It is encouraging to learn that there are four hen harrier nests this year which have chicks, given that in 2013 there were no known hen harrier fledglings in England. Some of these fledglings will be tracked with satellite tags we have funded.  You don’t comment on the fact, mentioned in the e-petition and based on science, that there should be 300+ pairs of Hen Harriers in England if it weren’t for illegal killing of this protected bird.  You do remember, don’t you, that you are the department with responsibility for wildlife? How many pairs of Hen Harrier would Defra like to see in England and what is your plan to get them? 

The English Hen Harrier population has fallen under this government. You don’t have a plan, you don’t have an answer and it appears, you don’t have a clue. It is also clear that you really don’t care.

The Uplands Stakeholder Forum Hen Harrier Sub-group was set up in 2012 with senior representatives from organisations best placed to take action to address the decline in Hen Harriers. These include Natural England, the Moorland Association, the National Gamekeepers’ Organisation, the Game & Wildlife Conservation Trust, the National Parks Authority and the RSPB. Defra welcomes the involvement of all parties. The police might be the organisation best placed to enforce a pretty simple law – don’t kill Hen Harriers – but I note they aren’t in the room. I agree that policing of this issue would be very difficult and expensive – that’s why a ban on the activity responsible for the lack of Hen Harriers in England is such a cost-effective and red tape-free solution.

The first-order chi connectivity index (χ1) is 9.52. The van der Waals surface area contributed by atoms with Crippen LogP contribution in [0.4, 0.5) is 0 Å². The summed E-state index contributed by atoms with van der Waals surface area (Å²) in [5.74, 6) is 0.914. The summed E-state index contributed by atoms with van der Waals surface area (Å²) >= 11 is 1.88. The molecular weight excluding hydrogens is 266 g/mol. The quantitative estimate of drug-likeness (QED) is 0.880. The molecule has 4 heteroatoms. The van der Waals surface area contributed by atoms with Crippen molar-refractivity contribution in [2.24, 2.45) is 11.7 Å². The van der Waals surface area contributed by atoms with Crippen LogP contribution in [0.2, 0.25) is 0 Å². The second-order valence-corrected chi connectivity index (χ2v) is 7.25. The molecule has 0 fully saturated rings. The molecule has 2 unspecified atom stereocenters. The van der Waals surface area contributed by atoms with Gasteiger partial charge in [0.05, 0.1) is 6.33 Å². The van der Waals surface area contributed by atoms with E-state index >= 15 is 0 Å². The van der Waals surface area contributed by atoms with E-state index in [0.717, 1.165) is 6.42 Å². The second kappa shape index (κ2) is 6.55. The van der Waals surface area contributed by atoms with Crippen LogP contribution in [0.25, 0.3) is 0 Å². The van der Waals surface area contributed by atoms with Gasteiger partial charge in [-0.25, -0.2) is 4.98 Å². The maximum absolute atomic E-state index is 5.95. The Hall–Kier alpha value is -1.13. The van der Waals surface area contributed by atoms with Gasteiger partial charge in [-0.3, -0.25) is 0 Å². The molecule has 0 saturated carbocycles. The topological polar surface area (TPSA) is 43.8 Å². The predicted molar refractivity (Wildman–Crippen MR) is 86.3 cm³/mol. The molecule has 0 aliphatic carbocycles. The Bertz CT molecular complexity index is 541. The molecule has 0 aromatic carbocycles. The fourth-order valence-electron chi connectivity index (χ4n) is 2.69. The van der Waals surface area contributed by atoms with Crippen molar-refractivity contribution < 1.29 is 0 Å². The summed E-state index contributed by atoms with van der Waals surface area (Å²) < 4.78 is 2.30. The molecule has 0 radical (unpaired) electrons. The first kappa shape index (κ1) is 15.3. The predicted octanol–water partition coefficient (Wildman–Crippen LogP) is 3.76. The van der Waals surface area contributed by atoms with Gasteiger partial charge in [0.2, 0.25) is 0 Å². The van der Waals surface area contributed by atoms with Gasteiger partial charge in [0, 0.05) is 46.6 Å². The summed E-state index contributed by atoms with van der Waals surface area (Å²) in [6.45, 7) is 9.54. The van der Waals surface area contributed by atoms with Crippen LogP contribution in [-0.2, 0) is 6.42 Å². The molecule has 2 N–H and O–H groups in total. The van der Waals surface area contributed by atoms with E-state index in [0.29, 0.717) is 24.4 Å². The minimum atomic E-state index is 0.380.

The Sub-group has developed a draft Joint Action Plan containing a suite of complementary actions intended to contribute to the recovery of the hen harrier population in England. We are working with Sub-group members to finalise the Plan. My prediction is that you will never publish this plan because there is no agreement amongst the participants and unless, you, Defra, knock some sense into the shooting community, to give considerable ground, there never will be. There is no joint plan – at the moment you have a ‘non-joint’ ‘non-plan’ and you do not appear to have any ideas for moving things forward.

By the way, the organisations in your group have no mandate to speak on behalf of UK nature conservationists and naturalists.  Any plan you seek to implement that is inconsistent with EU Directives or domestic legislation will be open to legal challenge.

As you will know, there is another e-petition asking you to publish the ‘non-joint’ ‘non-plan’ and that e-petition is being supported by just one side of this debate – the shooters. What could make it more obvious that there is no agreement than that one side wants a draft plan published and the other side does not? When, fairly soon, that e-petition reaches 10,000 signatures you will, I guess, spend around five weeks crafting another response (unless the Countryside Alliance has already drafted one for you – have they?).

What are you going to do then? I’d love to know. I’d love to know so much that I have signed the other e-petition to put you in that position as quickly as possible.